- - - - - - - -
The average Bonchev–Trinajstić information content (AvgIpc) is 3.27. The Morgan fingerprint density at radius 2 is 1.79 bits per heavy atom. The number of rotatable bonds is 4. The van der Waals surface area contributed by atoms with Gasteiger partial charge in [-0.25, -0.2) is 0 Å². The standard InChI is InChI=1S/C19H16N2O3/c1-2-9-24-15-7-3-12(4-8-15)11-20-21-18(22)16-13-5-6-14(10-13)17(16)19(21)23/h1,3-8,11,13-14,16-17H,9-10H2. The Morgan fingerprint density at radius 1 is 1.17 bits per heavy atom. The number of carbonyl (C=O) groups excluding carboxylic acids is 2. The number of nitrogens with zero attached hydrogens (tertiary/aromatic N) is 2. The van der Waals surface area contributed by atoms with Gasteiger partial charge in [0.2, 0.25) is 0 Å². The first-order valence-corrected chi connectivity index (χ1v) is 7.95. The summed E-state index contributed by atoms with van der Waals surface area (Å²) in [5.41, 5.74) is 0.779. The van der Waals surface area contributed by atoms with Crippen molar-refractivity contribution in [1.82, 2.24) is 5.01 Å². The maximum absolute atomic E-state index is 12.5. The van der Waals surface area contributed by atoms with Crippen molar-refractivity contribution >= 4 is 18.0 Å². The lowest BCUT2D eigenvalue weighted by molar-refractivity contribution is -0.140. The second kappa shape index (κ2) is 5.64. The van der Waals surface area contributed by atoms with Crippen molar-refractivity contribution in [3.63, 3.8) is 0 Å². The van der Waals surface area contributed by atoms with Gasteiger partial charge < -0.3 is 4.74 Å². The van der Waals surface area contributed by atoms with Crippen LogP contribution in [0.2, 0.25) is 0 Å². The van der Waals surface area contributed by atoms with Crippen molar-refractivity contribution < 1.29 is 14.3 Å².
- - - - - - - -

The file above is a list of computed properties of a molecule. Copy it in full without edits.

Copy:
The average Bonchev–Trinajstić information content (AvgIpc) is 3.27. The Morgan fingerprint density at radius 2 is 1.79 bits per heavy atom. The number of rotatable bonds is 4. The van der Waals surface area contributed by atoms with Gasteiger partial charge in [-0.25, -0.2) is 0 Å². The standard InChI is InChI=1S/C19H16N2O3/c1-2-9-24-15-7-3-12(4-8-15)11-20-21-18(22)16-13-5-6-14(10-13)17(16)19(21)23/h1,3-8,11,13-14,16-17H,9-10H2. The Morgan fingerprint density at radius 1 is 1.17 bits per heavy atom. The number of carbonyl (C=O) groups excluding carboxylic acids is 2. The number of nitrogens with zero attached hydrogens (tertiary/aromatic N) is 2. The van der Waals surface area contributed by atoms with Gasteiger partial charge in [0.2, 0.25) is 0 Å². The first-order valence-corrected chi connectivity index (χ1v) is 7.95. The summed E-state index contributed by atoms with van der Waals surface area (Å²) in [5.41, 5.74) is 0.779. The van der Waals surface area contributed by atoms with Crippen molar-refractivity contribution in [1.82, 2.24) is 5.01 Å². The maximum absolute atomic E-state index is 12.5. The van der Waals surface area contributed by atoms with Crippen molar-refractivity contribution >= 4 is 18.0 Å². The lowest BCUT2D eigenvalue weighted by molar-refractivity contribution is -0.140. The second kappa shape index (κ2) is 5.64. The van der Waals surface area contributed by atoms with Crippen molar-refractivity contribution in [3.63, 3.8) is 0 Å². The van der Waals surface area contributed by atoms with Gasteiger partial charge < -0.3 is 4.74 Å². The van der Waals surface area contributed by atoms with Crippen LogP contribution in [0.2, 0.25) is 0 Å². The van der Waals surface area contributed by atoms with Crippen molar-refractivity contribution < 1.29 is 14.3 Å².